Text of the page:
What is Propaganda Analysis?
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This site is inspired by the pioneering work of the Institute for Propaganda Analysis (IPA). In 1937, the IPA was created to educate the American public about the widespread nature of political propaganda. Composed of social scientists and journalists, the IPA published a series of books, including:
- The Fine Art of Propaganda
- Propaganda Analysis
- Group Leader’s Guide to Propaganda Analysis
- Propaganda: How To Recognize and Deal With It
The IPA is best-known for identifying the seven basic propaganda devices: Name-Calling, Glittering Generality, Transfer, Testimonial, Plain Folks, Card Stacking, and Band Wagon. According to the authors of a recent book on propaganda, “these seven devices have been repeated so frequently in lectures, articles, and textbooks ever since that they have become virtually synonymous with the practice and analysis of propaganda in all of its aspects.”1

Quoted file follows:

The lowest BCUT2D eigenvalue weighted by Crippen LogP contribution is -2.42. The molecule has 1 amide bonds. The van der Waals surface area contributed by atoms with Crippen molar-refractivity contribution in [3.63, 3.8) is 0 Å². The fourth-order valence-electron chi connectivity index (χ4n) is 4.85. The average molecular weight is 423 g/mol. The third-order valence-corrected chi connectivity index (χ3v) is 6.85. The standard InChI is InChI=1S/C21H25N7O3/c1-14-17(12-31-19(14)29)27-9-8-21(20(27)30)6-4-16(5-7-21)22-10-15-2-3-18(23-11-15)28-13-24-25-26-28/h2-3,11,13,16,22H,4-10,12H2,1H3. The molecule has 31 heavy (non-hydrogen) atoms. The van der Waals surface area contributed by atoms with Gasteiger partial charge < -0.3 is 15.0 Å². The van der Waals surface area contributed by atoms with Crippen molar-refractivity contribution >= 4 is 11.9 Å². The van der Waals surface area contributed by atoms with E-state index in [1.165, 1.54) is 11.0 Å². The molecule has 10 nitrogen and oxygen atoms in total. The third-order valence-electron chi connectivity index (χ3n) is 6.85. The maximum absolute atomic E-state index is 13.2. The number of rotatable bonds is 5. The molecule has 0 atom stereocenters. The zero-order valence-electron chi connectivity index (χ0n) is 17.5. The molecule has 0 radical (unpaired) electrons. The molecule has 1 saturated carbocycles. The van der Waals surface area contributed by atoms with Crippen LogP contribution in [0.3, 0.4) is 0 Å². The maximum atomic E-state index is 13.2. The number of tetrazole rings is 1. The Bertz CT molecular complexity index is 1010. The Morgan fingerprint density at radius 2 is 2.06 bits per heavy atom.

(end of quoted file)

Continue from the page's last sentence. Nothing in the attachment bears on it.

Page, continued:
Some argue that the IPA’s approach is too simplistic because many messages fall into more than one category. The IPA techniques have also been criticized because they do not account for differences between members of the audience, and they do not discuss the credibility of the propagandist.
There is some validity to these criticisms, but few could quibble with the IPA’s basic goal of promoting critical thought among citizens. In The Fine Art of Propaganda, the IPA stated that “It is essential in a democratic society that young people and adults learn how to think, learn how to make up their minds. They must learn how to think independently, and they must learn how to think together. They must come to conclusions, but at the same time they must recognize the right of other men to come to opposite conclusions. So far as individuals are concerned, the art of democracy is the art of thinking and discussing independently together.”
1 James Combs and Dan Nimmo (1993) The New Propaganda: The Dictatorship of Palaver in Contemporary Politics. New York: Longman.